Designing a tobacco counter-marketing campaign for African American youth
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Department of Psychology & Counseling, University of the District of Columbia, Washington, USA
Cancer Control Program, Lombardi Comprehensive Cancer Center, Georgetown University Medical Center, Washington, USA
Danya International, Inc., Silver Spring, USA
Communication, Culture, & Technology Program, Georgetown University, Washington, USA
Catholic Schools Office, Archdiocese of Washington, Washington, USA
Submission date: 2008-06-15
Acceptance date: 2008-08-26
Publication date: 2008-07-31
Tobacco Induced Diseases 2008;4(August):7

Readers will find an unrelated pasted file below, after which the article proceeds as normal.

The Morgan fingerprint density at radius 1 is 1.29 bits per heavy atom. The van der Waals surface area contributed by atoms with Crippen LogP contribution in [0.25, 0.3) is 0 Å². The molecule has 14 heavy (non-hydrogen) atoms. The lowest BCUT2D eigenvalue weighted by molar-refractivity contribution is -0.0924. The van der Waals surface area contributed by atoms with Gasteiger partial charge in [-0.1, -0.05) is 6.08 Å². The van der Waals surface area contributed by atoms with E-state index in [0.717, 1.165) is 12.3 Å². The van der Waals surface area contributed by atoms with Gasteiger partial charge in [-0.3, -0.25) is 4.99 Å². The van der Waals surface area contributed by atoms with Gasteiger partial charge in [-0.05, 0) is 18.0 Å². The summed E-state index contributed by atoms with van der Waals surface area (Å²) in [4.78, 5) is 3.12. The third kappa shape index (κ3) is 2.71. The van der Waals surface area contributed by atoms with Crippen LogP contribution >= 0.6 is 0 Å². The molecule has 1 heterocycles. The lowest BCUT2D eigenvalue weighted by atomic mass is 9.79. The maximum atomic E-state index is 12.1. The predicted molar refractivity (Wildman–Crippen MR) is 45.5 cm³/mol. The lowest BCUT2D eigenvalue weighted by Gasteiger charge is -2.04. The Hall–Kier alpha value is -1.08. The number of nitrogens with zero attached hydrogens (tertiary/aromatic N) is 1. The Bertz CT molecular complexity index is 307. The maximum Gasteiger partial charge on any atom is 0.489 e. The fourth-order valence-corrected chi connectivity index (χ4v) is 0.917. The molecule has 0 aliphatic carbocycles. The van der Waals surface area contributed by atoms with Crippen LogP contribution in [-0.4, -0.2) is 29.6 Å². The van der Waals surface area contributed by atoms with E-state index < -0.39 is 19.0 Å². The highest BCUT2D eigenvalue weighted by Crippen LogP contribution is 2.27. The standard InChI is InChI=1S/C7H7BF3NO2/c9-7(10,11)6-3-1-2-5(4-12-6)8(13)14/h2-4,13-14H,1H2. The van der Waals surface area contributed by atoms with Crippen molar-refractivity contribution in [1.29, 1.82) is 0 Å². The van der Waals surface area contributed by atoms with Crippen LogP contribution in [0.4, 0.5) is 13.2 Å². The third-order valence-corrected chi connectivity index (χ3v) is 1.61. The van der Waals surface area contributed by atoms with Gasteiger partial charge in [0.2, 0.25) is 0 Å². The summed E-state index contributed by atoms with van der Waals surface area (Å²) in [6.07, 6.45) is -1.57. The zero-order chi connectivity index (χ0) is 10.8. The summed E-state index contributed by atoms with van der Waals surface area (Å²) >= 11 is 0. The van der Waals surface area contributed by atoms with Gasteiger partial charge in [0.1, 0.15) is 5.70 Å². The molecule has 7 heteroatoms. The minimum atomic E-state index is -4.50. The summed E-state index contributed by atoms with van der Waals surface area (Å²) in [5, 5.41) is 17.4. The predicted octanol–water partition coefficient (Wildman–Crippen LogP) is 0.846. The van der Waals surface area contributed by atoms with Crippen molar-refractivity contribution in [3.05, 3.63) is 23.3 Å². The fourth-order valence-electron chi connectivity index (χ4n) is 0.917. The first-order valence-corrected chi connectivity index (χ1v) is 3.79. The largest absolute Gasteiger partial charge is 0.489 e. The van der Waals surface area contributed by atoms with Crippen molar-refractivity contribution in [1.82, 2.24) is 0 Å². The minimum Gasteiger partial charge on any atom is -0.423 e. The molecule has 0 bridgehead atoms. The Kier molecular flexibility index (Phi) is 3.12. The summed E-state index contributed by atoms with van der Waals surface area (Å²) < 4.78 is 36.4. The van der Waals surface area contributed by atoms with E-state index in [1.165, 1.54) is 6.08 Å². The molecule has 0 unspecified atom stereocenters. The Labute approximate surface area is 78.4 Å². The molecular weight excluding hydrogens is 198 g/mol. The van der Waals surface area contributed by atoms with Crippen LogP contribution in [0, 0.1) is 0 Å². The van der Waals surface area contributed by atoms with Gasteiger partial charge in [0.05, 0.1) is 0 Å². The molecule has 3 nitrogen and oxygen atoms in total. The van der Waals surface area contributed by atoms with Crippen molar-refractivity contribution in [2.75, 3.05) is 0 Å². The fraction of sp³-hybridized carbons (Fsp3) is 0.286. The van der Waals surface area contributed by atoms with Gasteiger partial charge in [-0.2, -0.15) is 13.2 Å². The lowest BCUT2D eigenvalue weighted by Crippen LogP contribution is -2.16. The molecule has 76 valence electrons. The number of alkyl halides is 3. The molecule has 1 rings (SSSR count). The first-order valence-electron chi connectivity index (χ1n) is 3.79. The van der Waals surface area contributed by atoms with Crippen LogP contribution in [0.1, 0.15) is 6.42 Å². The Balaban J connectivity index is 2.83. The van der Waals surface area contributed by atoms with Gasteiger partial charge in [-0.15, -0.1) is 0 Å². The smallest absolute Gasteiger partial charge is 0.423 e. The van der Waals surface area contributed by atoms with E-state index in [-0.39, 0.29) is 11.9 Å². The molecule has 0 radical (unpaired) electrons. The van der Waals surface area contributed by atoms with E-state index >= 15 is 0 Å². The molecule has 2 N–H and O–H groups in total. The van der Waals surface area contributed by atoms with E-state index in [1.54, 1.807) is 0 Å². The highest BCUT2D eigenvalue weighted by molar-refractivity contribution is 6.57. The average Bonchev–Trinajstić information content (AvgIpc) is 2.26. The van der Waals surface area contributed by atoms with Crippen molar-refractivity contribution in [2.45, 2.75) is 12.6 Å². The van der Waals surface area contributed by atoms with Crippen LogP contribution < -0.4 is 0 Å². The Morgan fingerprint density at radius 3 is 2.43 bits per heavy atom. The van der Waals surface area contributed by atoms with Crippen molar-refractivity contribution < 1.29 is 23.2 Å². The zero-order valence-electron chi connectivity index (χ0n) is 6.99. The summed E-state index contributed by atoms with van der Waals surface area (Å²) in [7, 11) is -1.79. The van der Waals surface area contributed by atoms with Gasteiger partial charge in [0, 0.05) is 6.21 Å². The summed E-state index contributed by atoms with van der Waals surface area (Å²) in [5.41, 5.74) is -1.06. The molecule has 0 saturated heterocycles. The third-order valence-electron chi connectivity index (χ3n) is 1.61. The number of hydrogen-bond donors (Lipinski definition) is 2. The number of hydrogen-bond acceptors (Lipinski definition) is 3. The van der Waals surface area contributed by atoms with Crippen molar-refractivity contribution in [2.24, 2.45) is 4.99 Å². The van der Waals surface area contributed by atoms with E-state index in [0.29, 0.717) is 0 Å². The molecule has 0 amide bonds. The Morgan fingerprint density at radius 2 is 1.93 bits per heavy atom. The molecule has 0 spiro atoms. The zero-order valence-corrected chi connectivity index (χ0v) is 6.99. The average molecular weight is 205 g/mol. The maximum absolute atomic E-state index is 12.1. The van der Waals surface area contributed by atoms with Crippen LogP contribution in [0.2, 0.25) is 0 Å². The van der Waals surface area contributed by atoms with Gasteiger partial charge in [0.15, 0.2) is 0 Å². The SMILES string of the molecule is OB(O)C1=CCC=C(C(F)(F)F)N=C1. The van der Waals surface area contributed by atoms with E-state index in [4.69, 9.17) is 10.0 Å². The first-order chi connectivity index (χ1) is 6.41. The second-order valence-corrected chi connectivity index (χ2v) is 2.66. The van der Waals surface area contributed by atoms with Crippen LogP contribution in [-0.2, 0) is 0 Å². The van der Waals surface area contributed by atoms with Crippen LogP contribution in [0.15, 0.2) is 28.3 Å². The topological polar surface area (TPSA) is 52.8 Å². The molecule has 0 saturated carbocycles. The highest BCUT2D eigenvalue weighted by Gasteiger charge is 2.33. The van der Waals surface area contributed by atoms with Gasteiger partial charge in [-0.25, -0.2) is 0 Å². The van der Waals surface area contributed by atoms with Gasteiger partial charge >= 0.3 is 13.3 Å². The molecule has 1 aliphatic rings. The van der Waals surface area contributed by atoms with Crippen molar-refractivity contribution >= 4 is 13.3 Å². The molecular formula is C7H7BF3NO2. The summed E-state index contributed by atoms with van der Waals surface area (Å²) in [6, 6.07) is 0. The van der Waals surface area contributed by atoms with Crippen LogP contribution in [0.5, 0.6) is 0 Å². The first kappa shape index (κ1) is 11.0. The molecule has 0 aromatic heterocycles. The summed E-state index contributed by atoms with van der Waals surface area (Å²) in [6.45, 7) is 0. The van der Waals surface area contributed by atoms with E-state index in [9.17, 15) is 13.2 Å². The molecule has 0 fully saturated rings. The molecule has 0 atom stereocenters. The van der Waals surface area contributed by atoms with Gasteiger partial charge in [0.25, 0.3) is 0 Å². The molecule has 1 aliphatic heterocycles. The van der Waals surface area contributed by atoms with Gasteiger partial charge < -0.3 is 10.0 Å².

The objectives of this qualitative study were to: a) identify common marketing themes and tactics used by the tobacco industry to entice African Americans (AA's) and youth to initiate and maintain smoking behavior, especially smoking mentholated brands of cigarettes, and b) determine AA youths' knowledge, attitudes, intentions, and beliefs about smoking and the tobacco industry. Together, these activities could aid in the development of effective tobacco counter-marketing campaigns for AA youth. Using publicly available tobacco industry documents, computerized searches using standardized keywords were run and results were cataloged and analyzed thematically. Subsequently, 5 focus groups were conducted with n = 28 AA middle school-aged youth. Results suggest that the tobacco industry consistently recruited new AA smokers through a variety of means, including social and behavioral marketing studies and targeted media and promotional campaigns in predominantly AA, urban, and low income areas. AA youth interviewed in this study were largely unaware of these tactics, and reacted negatively against the industry upon learning of them. Youth tended to externalize control over tobacco, especially within the AA community. In designing a counter-marketing campaign for this population, partnering knowledge of tobacco industry practices with youth needs and community resources will likely increase their effectiveness.
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